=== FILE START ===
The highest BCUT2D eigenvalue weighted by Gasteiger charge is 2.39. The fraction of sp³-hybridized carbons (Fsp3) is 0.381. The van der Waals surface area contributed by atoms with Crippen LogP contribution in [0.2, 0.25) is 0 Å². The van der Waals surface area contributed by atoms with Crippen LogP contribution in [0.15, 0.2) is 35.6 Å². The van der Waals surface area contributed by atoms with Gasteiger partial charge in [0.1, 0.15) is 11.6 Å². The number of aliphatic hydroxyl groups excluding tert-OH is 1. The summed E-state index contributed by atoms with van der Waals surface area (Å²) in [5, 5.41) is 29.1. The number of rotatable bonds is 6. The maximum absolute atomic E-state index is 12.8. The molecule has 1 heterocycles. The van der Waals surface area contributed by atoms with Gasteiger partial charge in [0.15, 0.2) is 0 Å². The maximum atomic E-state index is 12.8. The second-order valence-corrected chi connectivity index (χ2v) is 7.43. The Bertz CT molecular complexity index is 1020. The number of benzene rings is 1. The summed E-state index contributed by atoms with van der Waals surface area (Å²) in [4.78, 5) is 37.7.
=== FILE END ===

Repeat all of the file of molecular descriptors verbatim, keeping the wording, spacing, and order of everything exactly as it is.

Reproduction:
The highest BCUT2D eigenvalue weighted by Gasteiger charge is 2.39. The fraction of sp³-hybridized carbons (Fsp3) is 0.381. The van der Waals surface area contributed by atoms with Crippen LogP contribution in [0.2, 0.25) is 0 Å². The van der Waals surface area contributed by atoms with Crippen LogP contribution in [0.15, 0.2) is 35.6 Å². The van der Waals surface area contributed by atoms with Gasteiger partial charge in [0.1, 0.15) is 11.6 Å². The number of aliphatic hydroxyl groups excluding tert-OH is 1. The summed E-state index contributed by atoms with van der Waals surface area (Å²) in [5, 5.41) is 29.1. The number of rotatable bonds is 6. The maximum absolute atomic E-state index is 12.8. The molecule has 1 heterocycles. The van der Waals surface area contributed by atoms with Gasteiger partial charge in [0.15, 0.2) is 0 Å². The maximum atomic E-state index is 12.8. The second-order valence-corrected chi connectivity index (χ2v) is 7.43. The Bertz CT molecular complexity index is 1020. The number of benzene rings is 1. The summed E-state index contributed by atoms with van der Waals surface area (Å²) in [4.78, 5) is 37.7.